Tapping Exercise As a Keystone Habit

Editor’s note: This is a guest post from Jonathan Fields, author, entrepreneur and the producer/founder of Good Life Project.

Some habits are about a single behavior. Building one action into an automated routine that leads to a fairly narrow benefit. Other habits, though, unlock a veritable cascade of follow-on behavior changes, seemingly with far less effort than ever before.

The Power of Habit author, Charles Duhigg calls these habits “keystone habits” and exercise is one of them. Why? Because it sets in motion a series of addition changes that compound and magnify each other and, in doing so, fuel a deeper commitment to sustain new, constructive behaviors.

What exactly does that mean? Let’s break it down. Let’s say you commit to creating a new habit around exercise. You start with 5 minutes a day, because in the beginning, cultivating and ingraining the behavior change is actually more important than the benefit you’ll eventually get from longer, more intense bouts of exercise.

Every morning, you wake up and power walk around the block or do 5 minutes of Sun Salutations. The commitment threshold is so low, you don’t dread the behavior the way you would had you committed to 45 minutes out of the gate. Then a funny thing happens. You hit 5 minutes and you figure, hey I can go for another minutes or two, I’m already here.

Over a period of weeks and months, the behavior becomes more automatic and the repetition begins to build facility and ease that allows you to do more, work harder, suffer less and smile more. So, without even thinking about it, you end up expanding 5 minutes into 25, then 35 and 45. And along the way, something else begins to happen.

You begin to exercise long enough and at a high-enough level of intensity that your brain begins to change. Your mindset becomes much calmer and the stressor hormones that seemed ever-present start to fade. Your prefrontal cortex stays better fueled and lets you self-regulate with far more ease. You also start to become stronger and maybe even start to lose a bit of weight and become more physically capable, which makes you feel better emotionally.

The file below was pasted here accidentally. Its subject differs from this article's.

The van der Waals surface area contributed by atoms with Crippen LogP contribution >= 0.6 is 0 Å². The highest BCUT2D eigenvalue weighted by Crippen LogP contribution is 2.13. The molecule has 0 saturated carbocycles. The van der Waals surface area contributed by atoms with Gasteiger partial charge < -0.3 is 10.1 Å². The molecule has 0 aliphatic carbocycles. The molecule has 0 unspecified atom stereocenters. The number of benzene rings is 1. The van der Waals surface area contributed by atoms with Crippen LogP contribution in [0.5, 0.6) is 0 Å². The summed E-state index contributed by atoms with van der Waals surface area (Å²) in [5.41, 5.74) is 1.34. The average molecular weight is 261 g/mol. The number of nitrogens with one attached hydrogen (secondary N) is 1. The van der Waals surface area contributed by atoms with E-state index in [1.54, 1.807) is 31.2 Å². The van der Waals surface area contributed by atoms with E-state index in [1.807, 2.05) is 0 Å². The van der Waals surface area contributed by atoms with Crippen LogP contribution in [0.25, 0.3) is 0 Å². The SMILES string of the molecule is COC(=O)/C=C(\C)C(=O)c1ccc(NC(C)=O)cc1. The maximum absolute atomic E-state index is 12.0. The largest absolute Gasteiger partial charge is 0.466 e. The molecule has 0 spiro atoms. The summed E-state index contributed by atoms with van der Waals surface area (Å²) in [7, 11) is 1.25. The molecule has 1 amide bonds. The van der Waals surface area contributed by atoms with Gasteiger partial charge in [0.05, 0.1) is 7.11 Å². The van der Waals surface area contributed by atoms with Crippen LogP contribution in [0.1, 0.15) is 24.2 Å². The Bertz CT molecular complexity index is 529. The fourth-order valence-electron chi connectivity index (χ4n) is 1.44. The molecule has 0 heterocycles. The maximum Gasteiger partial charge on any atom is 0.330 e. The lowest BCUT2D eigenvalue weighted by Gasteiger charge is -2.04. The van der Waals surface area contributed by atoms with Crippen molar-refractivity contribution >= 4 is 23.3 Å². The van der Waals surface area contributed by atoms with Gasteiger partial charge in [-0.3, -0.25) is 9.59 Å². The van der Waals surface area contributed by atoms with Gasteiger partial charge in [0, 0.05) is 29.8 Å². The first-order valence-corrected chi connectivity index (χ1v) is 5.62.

With that emotional shift, you start to need sugar, cigarettes and alcohol less and less, because the exercise is giving you the psychological boost those things used to give you. So without even forcing it, your diet begins to change. You begin to eat healthier foods and take an interest in foods that’ll allow you to fuel your exercise better. That in turn leads you feel stronger, prouder of your choices, healthier and less pained, which leads to more exercise, better nutrition, less abusive compensatory behaviors and more weight loss and strength gains.

Your single commitment to 5 minutes of mild exercise, over times, begins to unlock a waterfall of follow-on behavior shifts that, done in a ritualized way become their own habits.

So, one thing to focus one when exploring new constructive lifestyle habits, especially exercise, is how to initiate the “cue-behavior-reward-belief” stimulus loop in a way that lowers barriers to beginning.

Don’t worry about whether you’re exercising enough to burn calories. Instead just focuse on facilitating and automating the behavior, knowing that once you do, it’ll expand on its own and open the gates to a whole bunch of other changes that would have seemed brutally hard before being unlocked in this manner.

Jonathan Fields is an author, entrepreneur and the producer/founder of Good Life Project.